A new report indicates borrowers buying new homes prefer to use their builder's mortgage company. The report ranked the mortgage subsidiary of a Texas-based builder as the best in its class.
Those were the findings of J.D. Power and Associates' inaugural New-Home Builder Mortgage Originator Study announced today. The study, in which 50,399 buyers in the 34 largest home building markets were surveyed, measured the borrowing experience.
Among builder-owned lenders, Centex Homes subsidiary CTX Mortgage ranked highest in 12 of 17 markets -- more than any other competitor, according to the report. Centex itself received J.D. Power's Platinum Award for Excellence and ranked highest in overall customer satisfaction in 14 U.S. markets.
"In times like these, as builders attempt to attract customers and close sales in the midst of tightening credit and weakening demand, differentiation through customer satisfaction, new-home quality, design and mortgage origination become especially important," J.D. Power executive Paula Sonkin said in the statement.
The most important factor in choosing to use a builder's mortgage company was the loan originator, according to the report. Loan officers accounted for 40 percent of a borrower's satisfaction with builder mortgage origination.
The closing was cited as the second most important fact, accounting for 33 percent of the buyer's satisfaction, followed by the application and approval process -- which accounted for 27 percent of borrower satisfaction.
"The vast majority of new-home buyers take advantage of mortgage origination services when offered by their home builder due to competitive rates, and easier and more seamless processes," J.D. Power said. "Home builders have traditionally offered price reductions or lower interest rates to new-home buyers as sales incentives."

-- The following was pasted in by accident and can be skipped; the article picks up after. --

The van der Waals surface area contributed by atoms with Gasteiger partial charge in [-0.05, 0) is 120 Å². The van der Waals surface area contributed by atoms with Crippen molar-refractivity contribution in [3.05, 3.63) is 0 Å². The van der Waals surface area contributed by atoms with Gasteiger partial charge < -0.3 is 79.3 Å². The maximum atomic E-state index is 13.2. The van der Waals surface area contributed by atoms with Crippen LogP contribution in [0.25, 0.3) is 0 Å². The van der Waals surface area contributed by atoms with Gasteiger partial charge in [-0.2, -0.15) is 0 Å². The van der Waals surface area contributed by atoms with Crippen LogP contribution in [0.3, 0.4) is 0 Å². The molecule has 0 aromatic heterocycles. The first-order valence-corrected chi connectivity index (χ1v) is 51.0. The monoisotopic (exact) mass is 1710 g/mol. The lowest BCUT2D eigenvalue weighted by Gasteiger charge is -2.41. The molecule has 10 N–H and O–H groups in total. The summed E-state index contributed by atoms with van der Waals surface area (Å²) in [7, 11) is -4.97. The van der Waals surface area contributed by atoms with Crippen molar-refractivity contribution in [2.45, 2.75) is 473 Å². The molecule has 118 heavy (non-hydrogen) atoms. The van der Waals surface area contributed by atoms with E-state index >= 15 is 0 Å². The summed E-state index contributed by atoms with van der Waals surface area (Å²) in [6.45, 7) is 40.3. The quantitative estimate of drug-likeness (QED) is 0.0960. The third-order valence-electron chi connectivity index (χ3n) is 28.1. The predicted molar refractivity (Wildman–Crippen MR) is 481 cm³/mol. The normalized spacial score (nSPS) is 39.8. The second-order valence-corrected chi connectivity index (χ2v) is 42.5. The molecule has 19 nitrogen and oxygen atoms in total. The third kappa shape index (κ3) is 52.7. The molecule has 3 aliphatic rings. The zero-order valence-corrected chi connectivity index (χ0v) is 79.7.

One builder practice, penalizing borrowers who don't use the in house originator, was recently challenged in a lawsuit.
The Ryland Group was sued by a group of borrowers who say the California-based homebuilder violated federal law by coercing them with cash incentives into obtaining mortgage loans from Ryland's mortgage subsidiary.
In the class action complaint filed in the U.S. District Court for the Northern District of Georgia, the plaintiff and her attorneys claim that Ryland requires home buyers to finance their home purchase through Ryland Mortgage under the threat of having to pay more money for their new home -- a violation, they claim, of the Real Estate Settlement Procedures Act.
Ryland has denied the accusations.
The National Mortgage Complaint Center previously announced that "millions of new home purchasers have been overcharged after they felt like they...were forced into using the mortgage product of a regional or national home builder."
By offering "incentives," such as "bonus" construction features or a portion of the closing costs to be paid, the builder "lures the unsuspecting new homeowner into a trap" -- where the borrower ends up with an interest rate much higher than their credit deserved or gets stuck with junk mortgage fees that "even the most crooked mortgage lender would think twice about ever charging," the center said at the time.